This is the latest in a series of blogs by partners of the Fluency work.
By Katie O'Brien
Have you ever graded an assignment using a rubric, and when you calculated a student’s score, a just “meh” assignment earned a higher grade than you felt it deserved? Then, a few students later, you assessed another project which blew you away, but it didn’t earn an A on your rubric? I hate when that happens!
In preparation for next year, I recently read Fearless Writing by Tom Romano. For those not familiar with Romano’s work, see my note at the end of this post. In Fearless Writing, Romano delves deeper into how his teaching and assessment of multigenre papers have changed over the years. In "Section V: Evaluation and Learning," Romano discusses his struggles with rubric grading and offers advice on how to craft a rubric which honors the teacher’s gut sense as well as a more detailed evaluation of Common Core standards.
I teach 9th grade English in Ohio, and up until the 2019-2020 school year, my class was a tested subject. Students were required to write an expository and argument essay on The Test. A few years ago, I began teaching and assessing student papers using the state’s ELA writing rubrics as a way of holding myself accountable to teaching the required writing standards while helping students understand how they will be assessed on The Test.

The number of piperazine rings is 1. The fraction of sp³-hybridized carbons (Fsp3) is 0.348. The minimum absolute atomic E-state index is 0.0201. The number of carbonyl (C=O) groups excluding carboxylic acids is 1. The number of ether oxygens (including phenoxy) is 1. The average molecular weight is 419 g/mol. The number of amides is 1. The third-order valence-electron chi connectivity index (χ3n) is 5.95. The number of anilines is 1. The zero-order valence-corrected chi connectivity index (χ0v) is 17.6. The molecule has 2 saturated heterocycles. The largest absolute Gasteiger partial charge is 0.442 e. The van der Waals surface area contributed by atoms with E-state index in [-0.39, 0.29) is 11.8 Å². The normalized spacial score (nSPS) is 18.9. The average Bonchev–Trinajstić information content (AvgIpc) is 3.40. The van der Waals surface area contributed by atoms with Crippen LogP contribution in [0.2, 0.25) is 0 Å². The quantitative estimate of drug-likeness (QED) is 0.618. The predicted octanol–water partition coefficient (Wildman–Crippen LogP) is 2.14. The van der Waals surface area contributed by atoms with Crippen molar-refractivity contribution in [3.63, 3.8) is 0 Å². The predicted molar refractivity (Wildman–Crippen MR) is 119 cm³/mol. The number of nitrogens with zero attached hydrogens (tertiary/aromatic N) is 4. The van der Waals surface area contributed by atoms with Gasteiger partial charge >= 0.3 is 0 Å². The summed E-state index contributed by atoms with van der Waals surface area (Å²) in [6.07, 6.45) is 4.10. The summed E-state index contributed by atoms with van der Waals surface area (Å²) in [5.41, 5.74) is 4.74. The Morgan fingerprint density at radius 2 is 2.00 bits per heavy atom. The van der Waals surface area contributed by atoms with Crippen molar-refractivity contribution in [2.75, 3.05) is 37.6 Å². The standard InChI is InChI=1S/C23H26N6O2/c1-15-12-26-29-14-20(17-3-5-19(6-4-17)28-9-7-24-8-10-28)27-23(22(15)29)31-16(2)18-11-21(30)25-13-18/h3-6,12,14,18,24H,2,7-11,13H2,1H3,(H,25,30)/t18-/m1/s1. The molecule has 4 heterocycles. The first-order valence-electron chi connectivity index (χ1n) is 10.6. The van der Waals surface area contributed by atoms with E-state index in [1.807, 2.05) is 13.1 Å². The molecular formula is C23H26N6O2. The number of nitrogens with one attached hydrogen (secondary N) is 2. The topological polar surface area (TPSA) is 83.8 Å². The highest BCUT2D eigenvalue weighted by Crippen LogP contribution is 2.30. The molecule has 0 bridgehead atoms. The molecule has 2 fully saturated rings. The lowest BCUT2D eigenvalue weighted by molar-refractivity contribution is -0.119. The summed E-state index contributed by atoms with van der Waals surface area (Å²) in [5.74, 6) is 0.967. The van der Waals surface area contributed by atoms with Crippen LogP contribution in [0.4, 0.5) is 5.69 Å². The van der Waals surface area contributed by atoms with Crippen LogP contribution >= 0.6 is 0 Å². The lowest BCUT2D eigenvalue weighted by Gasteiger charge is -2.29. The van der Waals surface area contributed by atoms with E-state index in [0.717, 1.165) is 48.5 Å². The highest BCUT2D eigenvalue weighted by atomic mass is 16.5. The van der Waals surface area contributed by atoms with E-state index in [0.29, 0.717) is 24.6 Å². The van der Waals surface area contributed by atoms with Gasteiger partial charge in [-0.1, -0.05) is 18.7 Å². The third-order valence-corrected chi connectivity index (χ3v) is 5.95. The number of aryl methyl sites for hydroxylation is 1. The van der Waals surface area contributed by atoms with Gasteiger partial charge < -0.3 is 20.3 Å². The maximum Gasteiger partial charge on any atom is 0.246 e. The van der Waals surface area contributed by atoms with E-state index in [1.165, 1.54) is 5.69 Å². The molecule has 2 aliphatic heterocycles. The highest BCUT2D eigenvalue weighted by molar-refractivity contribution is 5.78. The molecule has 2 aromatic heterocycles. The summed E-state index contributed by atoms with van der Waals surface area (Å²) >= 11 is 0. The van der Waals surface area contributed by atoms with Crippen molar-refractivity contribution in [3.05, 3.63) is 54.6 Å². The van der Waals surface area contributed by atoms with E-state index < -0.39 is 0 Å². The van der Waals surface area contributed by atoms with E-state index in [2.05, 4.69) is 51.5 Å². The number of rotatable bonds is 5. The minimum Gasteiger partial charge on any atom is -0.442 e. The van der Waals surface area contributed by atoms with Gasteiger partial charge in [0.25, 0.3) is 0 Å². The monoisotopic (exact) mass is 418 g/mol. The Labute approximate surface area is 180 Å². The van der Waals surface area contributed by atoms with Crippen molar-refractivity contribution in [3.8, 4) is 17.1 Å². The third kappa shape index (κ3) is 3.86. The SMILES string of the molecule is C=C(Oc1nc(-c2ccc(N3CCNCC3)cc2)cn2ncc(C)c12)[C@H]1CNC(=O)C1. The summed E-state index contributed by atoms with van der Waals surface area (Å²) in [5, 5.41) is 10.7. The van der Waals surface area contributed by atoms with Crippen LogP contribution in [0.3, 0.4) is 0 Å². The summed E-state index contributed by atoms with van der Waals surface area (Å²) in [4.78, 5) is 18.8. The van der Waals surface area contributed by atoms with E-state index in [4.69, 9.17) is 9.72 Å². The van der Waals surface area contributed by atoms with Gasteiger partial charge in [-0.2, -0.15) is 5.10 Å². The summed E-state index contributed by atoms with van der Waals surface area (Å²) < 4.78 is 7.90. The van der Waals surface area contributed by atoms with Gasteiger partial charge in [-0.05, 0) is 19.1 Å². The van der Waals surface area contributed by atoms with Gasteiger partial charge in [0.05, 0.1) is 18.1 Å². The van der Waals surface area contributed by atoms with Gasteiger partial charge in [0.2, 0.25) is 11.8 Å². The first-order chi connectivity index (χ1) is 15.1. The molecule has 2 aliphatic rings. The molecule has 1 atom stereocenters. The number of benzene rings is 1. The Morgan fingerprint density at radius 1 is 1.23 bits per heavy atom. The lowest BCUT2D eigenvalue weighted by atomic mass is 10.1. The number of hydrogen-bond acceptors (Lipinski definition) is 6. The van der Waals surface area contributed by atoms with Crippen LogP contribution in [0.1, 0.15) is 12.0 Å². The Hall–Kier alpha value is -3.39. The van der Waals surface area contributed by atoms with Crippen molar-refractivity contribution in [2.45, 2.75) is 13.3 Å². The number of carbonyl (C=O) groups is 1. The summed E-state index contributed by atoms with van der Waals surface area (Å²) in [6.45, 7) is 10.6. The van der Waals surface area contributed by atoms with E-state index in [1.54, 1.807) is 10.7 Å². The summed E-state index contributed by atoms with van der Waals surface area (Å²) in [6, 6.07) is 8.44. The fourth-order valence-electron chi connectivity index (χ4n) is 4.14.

On the one hand, assessing writing using the state’s rubric is much faster and less intimidating than the way I used to assess—spending a half hour or more writing comments in the margins of each paper. With a rubric, I can expediently highlight bullet points which most accurately describe a student’s writing and then circle the box with the most highlighting in each category. It’s not as targeted, but the time it saves allows me to assess drafts, provide one-on-one revision conferences, and then reassess the final paper.
The problem, however, lies in the ten-point format of Ohio’s writing rubrics. Students receive 0-4 points for Purpose, Focus and Organization and 0-4 more points for Evidence and Elaboration. The final two points come from Conventions of Standard English. On first drafts, I record the 10-point score and follow up with conferences so students know what to revise.
For the final draft, I multiply the 10-point rubric score to get a larger number such as multiplying by 10 to get a 100-point grade. Few students receive a 100/100, and when they do, the papers aren’t actually perfect. However, students who achieve most of the characteristics of the higher category end up with a perfect score that suggests the paper was error free when it wasn’t.